An impedance source inverter is distinguished by the presence of an impedance network constituted by capacitors and inductors between the input source and the inverter bridge. The ZSI has the specific ability to use inverter switches to increase the DC-bus voltage. An ISI circuit can turn into a VSI circuit if both inductances have zero value. However, an ISI can become a CSI if both capacitors have zero capacitance. Consequently, ISIs have more flexibility in regulating the output AC voltage than VSIs and CSIs. Moreover, ISIs can overcome the restrictions of VSIs and CSIs by maintaining a smaller size than the DC-DC patterned PWM inverter. The ISI produces the necessary voltage level for an EV motor by monitoring the battery state-of-charge (SOC) and regulating the output power all at once. The addition of LC impedance network increases the cost and volume of the converter [27,28]. The ISI for electric vehicle applications is shown in Figure 7 [23]. ISIs have a lower rating of switching devices for a low boost ratio ranging from 1 to 2.
Another type of DC-AC inverter is the two-boost inverter (TBI), with Figure 8 demonstrating the circuit diagram [29]. The DC inputs of two boost DC-DC power converters are connected in parallel with a DC supply, and the load is connected across the two outputs. Both converters are modulated to generate unipolar DC-biased sinusoidal outputs that are out-of-phase with the other by 180°. Thus, the output voltage across the load shapes a pure sinusoidal waveform. Usually, a sliding mode control can be employed to enhance the dynamic performance of the inverter [30,31,32,33].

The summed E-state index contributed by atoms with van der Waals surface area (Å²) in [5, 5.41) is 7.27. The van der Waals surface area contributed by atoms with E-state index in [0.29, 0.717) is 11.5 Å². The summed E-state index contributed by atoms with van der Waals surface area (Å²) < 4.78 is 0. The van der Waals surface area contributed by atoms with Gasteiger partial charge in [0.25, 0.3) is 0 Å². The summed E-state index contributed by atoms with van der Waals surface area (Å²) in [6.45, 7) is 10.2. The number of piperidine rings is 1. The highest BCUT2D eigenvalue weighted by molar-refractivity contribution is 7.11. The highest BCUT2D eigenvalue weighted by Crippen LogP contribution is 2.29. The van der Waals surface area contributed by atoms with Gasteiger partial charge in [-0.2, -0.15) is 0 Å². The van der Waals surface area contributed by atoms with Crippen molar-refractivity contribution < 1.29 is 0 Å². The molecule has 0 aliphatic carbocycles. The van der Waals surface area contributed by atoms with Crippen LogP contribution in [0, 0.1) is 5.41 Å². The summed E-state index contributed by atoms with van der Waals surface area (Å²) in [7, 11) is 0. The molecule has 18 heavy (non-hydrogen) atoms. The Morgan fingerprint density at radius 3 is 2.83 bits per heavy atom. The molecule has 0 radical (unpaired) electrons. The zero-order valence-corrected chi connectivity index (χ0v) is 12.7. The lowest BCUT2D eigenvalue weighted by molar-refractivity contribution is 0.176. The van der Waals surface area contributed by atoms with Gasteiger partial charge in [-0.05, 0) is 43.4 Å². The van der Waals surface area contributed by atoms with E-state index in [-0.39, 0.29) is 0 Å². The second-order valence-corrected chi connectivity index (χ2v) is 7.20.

The disadvantages of hard-switching VSI, CSI, ISI, and TBI PWM inverters are [34,35,36,37,38,39,40,41,42,43,44]:
  • The switching devices in VSI, CSI, ISI, and TBI PWM inverters are required to be controlled at a higher switching frequency to achieve low harmonic distortion in the output voltages and currents.
  • Switching losses are high owing to the operation at a higher switching frequency. The VSIs and CSIs are controlled from a small number of kHz up to approximately 100 kHz, while the ISIs and TBIs are usually switched at 20 kHz and higher to realize lower harmonic distortion at the output.
  • The switching at higher frequencies is valuable in the CSI, as a minimized element volume can be utilized. Consequently, this can result in an increase in the power losses in the switching devices in both the CSI and VSI, which require a heat sink for cooling. This increases the inverter volume and destroys the benefit of a high frequency switching.
  • The output filter is required at both the VSI and CSI output, resulting in an increase in the system size and cost.
Table 1 summarizes the topologies and applications of conventional hard switching converters [45,46,47,48,49,50,51,52,53,54,55,56,57,58,59,60,61,62,63,64,65,66].

3.2. Soft Switching DC-AC Topologies

In soft-switching topologies, a resonant high-frequency circuit is added to the classical hard-switching circuit topology. The soft-switching converters are shown in Figure 9. The type of converter is determined according to the position of the resonant network concerning the load, three-phase inverter, and DC-link in the DC-AC inverter systems. The characteristics of the switching device waveforms (ZVS or ZCS) depend on the types of achieved resonant condition(parallel or series). This can be further explained as follows.